The proposed timetable shows conversion of the Doubletree to a PSU conference center and overflow student housing in June or July 2004. Incremental redevelopment of the site would begin in about 2007.
In a letter to the Board of Higher Education, PSU President Daniel Bernstine detailed the potential of the property. Citing the fact that it is within walking distance of the existing campus, he wrote, “It presents a tremendous opportunity to the University for a phased multi-purpose, multi-use development that will include housing for both students and possibly faculty and staff, conference facilities, academic uses, retail and parking.”
Bermstine’s letter stated he expected a fall-term enrollment of 24,300 students, yet PSU owns only 1,049 housing units, with another 500 provided by College Housing Northwest. He further wrote that 122 existing housing units will need to be demolished in the next two to four years because maintenance and repair would cost far in excess of their value. He cited a study that showed that the university needs an additional 700 to 900 housing units immediately, with an additional 1,500 to 2,000 units needed over the next 10 years.
Bernstine’s proposal said the transaction is scheduled to close in January. The facility would be leased back to the current owner until May 31, 2004, or June 30, 2004, at which time it will be converted to university uses.
“It’s basically a turn-key facility,” Kenton said. “We’re buying not just the real property but all the personal property in the building. They’re just going to walk away from it.” This personal property runs through everything from the TV sets in the rooms to the pots and pans in the kitchen.
“It’s not hard to see converting the facility into a housing complex,” Kenton said. “In fact, it could be one of the nicest ones.” There is a pool, although no decision has been made on what to do with it, since it is a potential safety hazard.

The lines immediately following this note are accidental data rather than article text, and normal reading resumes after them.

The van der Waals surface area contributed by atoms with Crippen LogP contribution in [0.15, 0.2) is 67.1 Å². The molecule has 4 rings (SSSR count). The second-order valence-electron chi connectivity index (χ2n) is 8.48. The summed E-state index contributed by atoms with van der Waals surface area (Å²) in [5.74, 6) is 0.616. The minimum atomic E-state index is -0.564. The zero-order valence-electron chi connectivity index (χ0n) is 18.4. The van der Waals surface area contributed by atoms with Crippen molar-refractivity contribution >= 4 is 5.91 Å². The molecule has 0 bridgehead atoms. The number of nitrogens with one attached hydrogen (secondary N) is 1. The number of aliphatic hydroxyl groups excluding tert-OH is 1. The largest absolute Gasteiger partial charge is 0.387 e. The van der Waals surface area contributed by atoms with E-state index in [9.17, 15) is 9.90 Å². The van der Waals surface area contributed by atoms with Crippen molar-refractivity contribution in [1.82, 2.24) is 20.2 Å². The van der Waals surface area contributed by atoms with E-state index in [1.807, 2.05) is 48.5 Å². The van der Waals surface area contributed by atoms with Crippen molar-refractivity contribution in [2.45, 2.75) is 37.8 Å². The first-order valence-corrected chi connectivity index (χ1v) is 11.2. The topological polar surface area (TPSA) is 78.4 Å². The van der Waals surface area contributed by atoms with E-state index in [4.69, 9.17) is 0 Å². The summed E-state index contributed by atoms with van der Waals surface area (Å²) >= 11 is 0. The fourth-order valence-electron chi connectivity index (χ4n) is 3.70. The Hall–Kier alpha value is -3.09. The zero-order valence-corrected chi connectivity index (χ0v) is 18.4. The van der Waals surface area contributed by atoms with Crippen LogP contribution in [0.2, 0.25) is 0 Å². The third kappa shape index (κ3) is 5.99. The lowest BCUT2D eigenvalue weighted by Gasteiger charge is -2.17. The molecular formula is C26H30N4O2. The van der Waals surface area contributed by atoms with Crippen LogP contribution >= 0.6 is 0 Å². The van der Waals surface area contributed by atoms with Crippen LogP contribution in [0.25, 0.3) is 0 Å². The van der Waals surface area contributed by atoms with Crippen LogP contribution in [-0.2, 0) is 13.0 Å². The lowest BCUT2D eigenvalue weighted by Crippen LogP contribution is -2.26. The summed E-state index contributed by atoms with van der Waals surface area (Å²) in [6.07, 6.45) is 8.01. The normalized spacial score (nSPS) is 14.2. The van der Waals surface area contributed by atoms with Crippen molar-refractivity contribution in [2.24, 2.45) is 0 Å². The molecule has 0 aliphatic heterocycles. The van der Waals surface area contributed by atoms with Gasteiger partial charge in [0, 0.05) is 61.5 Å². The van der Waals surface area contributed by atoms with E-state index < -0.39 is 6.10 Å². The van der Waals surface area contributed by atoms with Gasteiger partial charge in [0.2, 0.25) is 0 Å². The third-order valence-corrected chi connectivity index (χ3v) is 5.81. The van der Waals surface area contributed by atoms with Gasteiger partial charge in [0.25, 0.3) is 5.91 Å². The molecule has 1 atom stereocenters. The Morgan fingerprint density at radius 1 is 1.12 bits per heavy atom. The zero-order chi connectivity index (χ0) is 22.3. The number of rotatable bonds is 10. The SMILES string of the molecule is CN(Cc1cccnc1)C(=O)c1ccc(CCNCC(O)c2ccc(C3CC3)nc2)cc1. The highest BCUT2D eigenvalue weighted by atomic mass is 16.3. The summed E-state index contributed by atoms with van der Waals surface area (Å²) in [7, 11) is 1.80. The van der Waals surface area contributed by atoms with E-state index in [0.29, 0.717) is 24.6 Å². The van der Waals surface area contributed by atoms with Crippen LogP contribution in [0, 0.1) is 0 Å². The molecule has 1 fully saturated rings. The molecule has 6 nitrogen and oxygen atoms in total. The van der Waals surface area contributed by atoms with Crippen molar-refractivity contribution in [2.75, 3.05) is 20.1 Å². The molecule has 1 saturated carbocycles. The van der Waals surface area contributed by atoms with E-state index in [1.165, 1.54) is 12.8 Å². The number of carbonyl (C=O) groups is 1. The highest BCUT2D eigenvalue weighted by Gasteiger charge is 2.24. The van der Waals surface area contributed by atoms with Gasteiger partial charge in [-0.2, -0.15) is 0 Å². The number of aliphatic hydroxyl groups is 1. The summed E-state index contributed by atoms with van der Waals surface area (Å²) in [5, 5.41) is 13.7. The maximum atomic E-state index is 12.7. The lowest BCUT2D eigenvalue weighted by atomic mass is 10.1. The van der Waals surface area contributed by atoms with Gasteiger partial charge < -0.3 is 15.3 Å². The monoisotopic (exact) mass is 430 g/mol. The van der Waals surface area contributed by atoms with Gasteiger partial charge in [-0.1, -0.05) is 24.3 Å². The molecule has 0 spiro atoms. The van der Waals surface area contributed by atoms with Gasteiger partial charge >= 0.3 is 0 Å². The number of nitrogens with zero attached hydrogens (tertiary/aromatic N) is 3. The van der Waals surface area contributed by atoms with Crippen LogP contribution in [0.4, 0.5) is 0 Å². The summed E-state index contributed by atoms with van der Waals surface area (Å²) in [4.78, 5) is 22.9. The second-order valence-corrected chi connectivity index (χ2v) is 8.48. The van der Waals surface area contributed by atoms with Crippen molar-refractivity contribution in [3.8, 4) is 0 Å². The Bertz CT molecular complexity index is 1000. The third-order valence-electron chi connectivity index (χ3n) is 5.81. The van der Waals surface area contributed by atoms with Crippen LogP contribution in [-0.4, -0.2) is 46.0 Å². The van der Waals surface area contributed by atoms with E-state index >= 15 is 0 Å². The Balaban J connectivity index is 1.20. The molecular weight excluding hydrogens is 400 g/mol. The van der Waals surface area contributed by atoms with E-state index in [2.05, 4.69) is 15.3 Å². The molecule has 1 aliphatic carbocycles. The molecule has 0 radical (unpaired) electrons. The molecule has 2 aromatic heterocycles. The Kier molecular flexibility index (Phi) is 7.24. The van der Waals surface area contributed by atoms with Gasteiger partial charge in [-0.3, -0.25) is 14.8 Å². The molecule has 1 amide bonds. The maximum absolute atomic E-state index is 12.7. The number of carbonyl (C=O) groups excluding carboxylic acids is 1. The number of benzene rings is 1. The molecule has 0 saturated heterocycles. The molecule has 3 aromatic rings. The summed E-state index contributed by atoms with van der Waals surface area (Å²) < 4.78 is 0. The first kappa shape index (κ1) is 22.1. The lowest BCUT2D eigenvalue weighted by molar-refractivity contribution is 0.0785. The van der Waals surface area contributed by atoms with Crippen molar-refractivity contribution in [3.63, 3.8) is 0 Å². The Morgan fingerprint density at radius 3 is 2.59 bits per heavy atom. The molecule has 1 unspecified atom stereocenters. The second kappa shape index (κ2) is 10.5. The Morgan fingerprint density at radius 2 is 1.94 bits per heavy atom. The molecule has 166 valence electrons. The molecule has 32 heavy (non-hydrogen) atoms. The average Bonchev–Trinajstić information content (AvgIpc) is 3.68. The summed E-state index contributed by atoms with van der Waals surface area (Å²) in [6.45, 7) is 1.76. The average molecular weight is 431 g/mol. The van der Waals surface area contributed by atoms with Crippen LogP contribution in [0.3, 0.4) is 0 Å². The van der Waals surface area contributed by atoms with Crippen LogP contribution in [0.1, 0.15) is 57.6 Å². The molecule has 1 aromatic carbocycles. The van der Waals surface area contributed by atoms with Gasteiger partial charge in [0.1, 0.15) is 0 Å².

The president assured the board that the university’s agreement with the development commission calls for the underutilized site being redeveloped over the next 15 to 20 years to promote a range of housing, academic, conference and retail facilities while promoting higher density uses near the proposed light rail line.
Kenton said PSU has been eyeing the site for four years, with only marginal interest from the owners. However, the World Trade Center tragedy hurt the travel business and the Doubletree’s occupancy rate went from the upper 80 percent per day to the lower mid-60 percent per day, making the owners more interested in a sale.
One obstacle to acquisition was that legally the property could only be acquired through condemnation under the law of eminent domain. PSU found a way to involve the Portland Development Commission as relating to urban renewal issues. The commission would acquire the property by eminent domain and convey it to Portland State. The purchase price is $19.7 million and the university agrees to pay an additional $2.6 million for the personal property on the site for a total acquisition price of $11.3 million.
On Nov. 7, the Oregon University System will seek approval from the state legislative emergency board for the project. Both the development commission and the City Council will then consider the details of the development commission’s acquiring the site through the power of eminent domain.